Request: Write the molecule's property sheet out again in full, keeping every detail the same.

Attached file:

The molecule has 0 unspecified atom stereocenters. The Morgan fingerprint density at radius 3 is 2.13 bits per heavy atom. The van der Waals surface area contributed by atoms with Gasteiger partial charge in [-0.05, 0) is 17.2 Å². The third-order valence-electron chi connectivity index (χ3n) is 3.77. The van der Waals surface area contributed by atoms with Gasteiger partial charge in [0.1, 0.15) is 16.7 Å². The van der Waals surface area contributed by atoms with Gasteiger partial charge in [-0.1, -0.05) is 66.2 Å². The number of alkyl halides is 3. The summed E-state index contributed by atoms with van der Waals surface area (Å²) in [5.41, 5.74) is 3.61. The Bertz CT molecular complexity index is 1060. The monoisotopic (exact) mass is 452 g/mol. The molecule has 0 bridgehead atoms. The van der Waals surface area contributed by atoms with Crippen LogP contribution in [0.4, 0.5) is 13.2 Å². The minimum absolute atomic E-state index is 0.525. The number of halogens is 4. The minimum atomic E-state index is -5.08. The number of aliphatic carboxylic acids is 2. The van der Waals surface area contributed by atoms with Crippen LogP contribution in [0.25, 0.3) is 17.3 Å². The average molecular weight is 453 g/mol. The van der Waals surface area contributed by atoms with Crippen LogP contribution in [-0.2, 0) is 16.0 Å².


The molecule has 0 unspecified atom stereocenters. The Morgan fingerprint density at radius 3 is 2.13 bits per heavy atom. The van der Waals surface area contributed by atoms with Gasteiger partial charge in [-0.05, 0) is 17.2 Å². The third-order valence-electron chi connectivity index (χ3n) is 3.77. The van der Waals surface area contributed by atoms with Gasteiger partial charge in [0.1, 0.15) is 16.7 Å². The van der Waals surface area contributed by atoms with Gasteiger partial charge in [-0.1, -0.05) is 66.2 Å². The number of alkyl halides is 3. The summed E-state index contributed by atoms with van der Waals surface area (Å²) in [5.41, 5.74) is 3.61. The Bertz CT molecular complexity index is 1060. The monoisotopic (exact) mass is 452 g/mol. The molecule has 0 bridgehead atoms. The van der Waals surface area contributed by atoms with Crippen LogP contribution in [0.4, 0.5) is 13.2 Å². The minimum absolute atomic E-state index is 0.525. The number of halogens is 4. The minimum atomic E-state index is -5.08. The number of aliphatic carboxylic acids is 2. The van der Waals surface area contributed by atoms with Crippen LogP contribution in [0.25, 0.3) is 17.3 Å². The average molecular weight is 453 g/mol. The van der Waals surface area contributed by atoms with Crippen LogP contribution in [-0.2, 0) is 16.0 Å².